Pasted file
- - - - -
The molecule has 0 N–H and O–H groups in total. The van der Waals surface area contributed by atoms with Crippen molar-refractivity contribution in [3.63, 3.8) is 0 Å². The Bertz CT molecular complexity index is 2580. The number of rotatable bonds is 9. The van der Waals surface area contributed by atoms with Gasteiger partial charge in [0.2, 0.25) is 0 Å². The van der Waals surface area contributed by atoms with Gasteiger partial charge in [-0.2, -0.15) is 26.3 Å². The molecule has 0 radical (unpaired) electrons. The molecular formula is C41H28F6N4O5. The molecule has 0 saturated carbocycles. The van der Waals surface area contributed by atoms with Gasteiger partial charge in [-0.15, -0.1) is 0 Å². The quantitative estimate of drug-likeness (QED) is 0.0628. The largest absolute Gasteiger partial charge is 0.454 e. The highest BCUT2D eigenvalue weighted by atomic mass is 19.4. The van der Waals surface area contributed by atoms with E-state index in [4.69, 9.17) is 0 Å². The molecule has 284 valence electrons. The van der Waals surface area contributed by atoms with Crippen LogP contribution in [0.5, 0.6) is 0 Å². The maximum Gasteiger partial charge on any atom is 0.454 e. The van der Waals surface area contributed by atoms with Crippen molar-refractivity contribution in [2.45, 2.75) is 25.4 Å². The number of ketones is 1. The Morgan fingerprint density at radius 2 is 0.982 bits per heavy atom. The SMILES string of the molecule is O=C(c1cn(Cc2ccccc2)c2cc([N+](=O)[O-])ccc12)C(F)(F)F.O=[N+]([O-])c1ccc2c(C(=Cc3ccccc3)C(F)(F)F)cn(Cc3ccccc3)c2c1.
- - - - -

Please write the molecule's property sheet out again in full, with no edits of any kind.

The molecule has 0 N–H and O–H groups in total. The van der Waals surface area contributed by atoms with Crippen molar-refractivity contribution in [3.63, 3.8) is 0 Å². The Bertz CT molecular complexity index is 2580. The number of rotatable bonds is 9. The van der Waals surface area contributed by atoms with Gasteiger partial charge in [0.2, 0.25) is 0 Å². The van der Waals surface area contributed by atoms with Gasteiger partial charge in [-0.2, -0.15) is 26.3 Å². The molecule has 0 radical (unpaired) electrons. The molecular formula is C41H28F6N4O5. The molecule has 0 saturated carbocycles. The van der Waals surface area contributed by atoms with Gasteiger partial charge in [-0.15, -0.1) is 0 Å². The quantitative estimate of drug-likeness (QED) is 0.0628. The largest absolute Gasteiger partial charge is 0.454 e. The highest BCUT2D eigenvalue weighted by atomic mass is 19.4. The van der Waals surface area contributed by atoms with E-state index in [4.69, 9.17) is 0 Å². The molecule has 284 valence electrons. The van der Waals surface area contributed by atoms with Crippen LogP contribution in [0.5, 0.6) is 0 Å². The maximum Gasteiger partial charge on any atom is 0.454 e. The van der Waals surface area contributed by atoms with Crippen molar-refractivity contribution in [2.45, 2.75) is 25.4 Å². The number of ketones is 1. The Morgan fingerprint density at radius 2 is 0.982 bits per heavy atom. The SMILES string of the molecule is O=C(c1cn(Cc2ccccc2)c2cc([N+](=O)[O-])ccc12)C(F)(F)F.O=[N+]([O-])c1ccc2c(C(=Cc3ccccc3)C(F)(F)F)cn(Cc3ccccc3)c2c1.